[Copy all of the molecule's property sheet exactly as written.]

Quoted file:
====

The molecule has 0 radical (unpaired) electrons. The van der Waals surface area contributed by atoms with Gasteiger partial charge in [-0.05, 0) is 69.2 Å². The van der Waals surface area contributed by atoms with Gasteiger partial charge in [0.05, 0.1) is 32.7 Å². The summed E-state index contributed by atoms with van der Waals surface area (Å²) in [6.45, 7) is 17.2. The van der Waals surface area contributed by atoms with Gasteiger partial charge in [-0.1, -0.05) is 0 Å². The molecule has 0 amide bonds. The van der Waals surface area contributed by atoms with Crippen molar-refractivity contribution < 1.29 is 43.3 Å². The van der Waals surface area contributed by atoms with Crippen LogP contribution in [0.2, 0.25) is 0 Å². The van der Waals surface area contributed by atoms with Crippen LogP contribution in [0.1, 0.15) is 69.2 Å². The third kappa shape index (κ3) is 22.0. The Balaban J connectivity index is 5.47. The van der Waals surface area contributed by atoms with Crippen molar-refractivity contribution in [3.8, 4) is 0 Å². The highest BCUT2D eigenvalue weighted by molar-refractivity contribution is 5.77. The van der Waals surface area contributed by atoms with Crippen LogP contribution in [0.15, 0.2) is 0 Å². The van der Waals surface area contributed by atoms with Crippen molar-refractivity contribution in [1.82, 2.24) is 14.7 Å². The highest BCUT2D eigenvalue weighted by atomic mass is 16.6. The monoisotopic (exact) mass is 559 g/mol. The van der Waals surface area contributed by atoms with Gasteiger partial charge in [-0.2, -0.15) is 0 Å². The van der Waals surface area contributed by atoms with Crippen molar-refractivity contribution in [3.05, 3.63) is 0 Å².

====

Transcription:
The molecule has 0 radical (unpaired) electrons. The van der Waals surface area contributed by atoms with Gasteiger partial charge in [-0.05, 0) is 69.2 Å². The van der Waals surface area contributed by atoms with Gasteiger partial charge in [0.05, 0.1) is 32.7 Å². The summed E-state index contributed by atoms with van der Waals surface area (Å²) in [6.45, 7) is 17.2. The van der Waals surface area contributed by atoms with Gasteiger partial charge in [-0.1, -0.05) is 0 Å². The molecule has 0 amide bonds. The van der Waals surface area contributed by atoms with Crippen molar-refractivity contribution < 1.29 is 43.3 Å². The van der Waals surface area contributed by atoms with Crippen LogP contribution in [0.2, 0.25) is 0 Å². The van der Waals surface area contributed by atoms with Crippen LogP contribution in [0.1, 0.15) is 69.2 Å². The third kappa shape index (κ3) is 22.0. The Balaban J connectivity index is 5.47. The van der Waals surface area contributed by atoms with Crippen molar-refractivity contribution in [3.8, 4) is 0 Å². The highest BCUT2D eigenvalue weighted by molar-refractivity contribution is 5.77. The van der Waals surface area contributed by atoms with Crippen LogP contribution in [0.15, 0.2) is 0 Å². The van der Waals surface area contributed by atoms with Crippen molar-refractivity contribution in [1.82, 2.24) is 14.7 Å². The highest BCUT2D eigenvalue weighted by atomic mass is 16.6. The monoisotopic (exact) mass is 559 g/mol. The van der Waals surface area contributed by atoms with Gasteiger partial charge in [-0.2, -0.15) is 0 Å². The van der Waals surface area contributed by atoms with Crippen molar-refractivity contribution in [3.05, 3.63) is 0 Å².